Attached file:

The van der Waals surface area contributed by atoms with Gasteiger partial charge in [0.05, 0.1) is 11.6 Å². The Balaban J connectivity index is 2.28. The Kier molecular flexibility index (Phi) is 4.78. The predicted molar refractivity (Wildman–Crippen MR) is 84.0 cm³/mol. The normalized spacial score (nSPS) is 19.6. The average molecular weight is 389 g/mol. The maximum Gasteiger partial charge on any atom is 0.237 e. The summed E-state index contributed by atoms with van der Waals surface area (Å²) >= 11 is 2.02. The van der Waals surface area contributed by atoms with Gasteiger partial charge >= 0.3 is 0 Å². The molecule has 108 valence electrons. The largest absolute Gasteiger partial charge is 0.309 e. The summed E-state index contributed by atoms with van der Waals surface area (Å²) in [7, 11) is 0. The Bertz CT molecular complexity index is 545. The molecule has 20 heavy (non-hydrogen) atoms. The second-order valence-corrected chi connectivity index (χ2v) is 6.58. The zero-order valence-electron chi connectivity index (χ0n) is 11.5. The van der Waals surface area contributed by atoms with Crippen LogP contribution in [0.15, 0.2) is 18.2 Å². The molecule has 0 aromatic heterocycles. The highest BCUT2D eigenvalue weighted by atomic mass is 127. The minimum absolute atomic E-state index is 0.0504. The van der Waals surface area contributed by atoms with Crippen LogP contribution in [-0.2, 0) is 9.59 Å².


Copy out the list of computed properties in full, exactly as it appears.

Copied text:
The van der Waals surface area contributed by atoms with Gasteiger partial charge in [0.05, 0.1) is 11.6 Å². The Balaban J connectivity index is 2.28. The Kier molecular flexibility index (Phi) is 4.78. The predicted molar refractivity (Wildman–Crippen MR) is 84.0 cm³/mol. The normalized spacial score (nSPS) is 19.6. The average molecular weight is 389 g/mol. The maximum Gasteiger partial charge on any atom is 0.237 e. The summed E-state index contributed by atoms with van der Waals surface area (Å²) >= 11 is 2.02. The van der Waals surface area contributed by atoms with Gasteiger partial charge >= 0.3 is 0 Å². The molecule has 108 valence electrons. The largest absolute Gasteiger partial charge is 0.309 e. The summed E-state index contributed by atoms with van der Waals surface area (Å²) in [7, 11) is 0. The Bertz CT molecular complexity index is 545. The molecule has 20 heavy (non-hydrogen) atoms. The second-order valence-corrected chi connectivity index (χ2v) is 6.58. The zero-order valence-electron chi connectivity index (χ0n) is 11.5. The van der Waals surface area contributed by atoms with Crippen LogP contribution in [0.15, 0.2) is 18.2 Å². The molecule has 0 aromatic heterocycles. The highest BCUT2D eigenvalue weighted by atomic mass is 127. The minimum absolute atomic E-state index is 0.0504. The van der Waals surface area contributed by atoms with Crippen LogP contribution in [-0.2, 0) is 9.59 Å².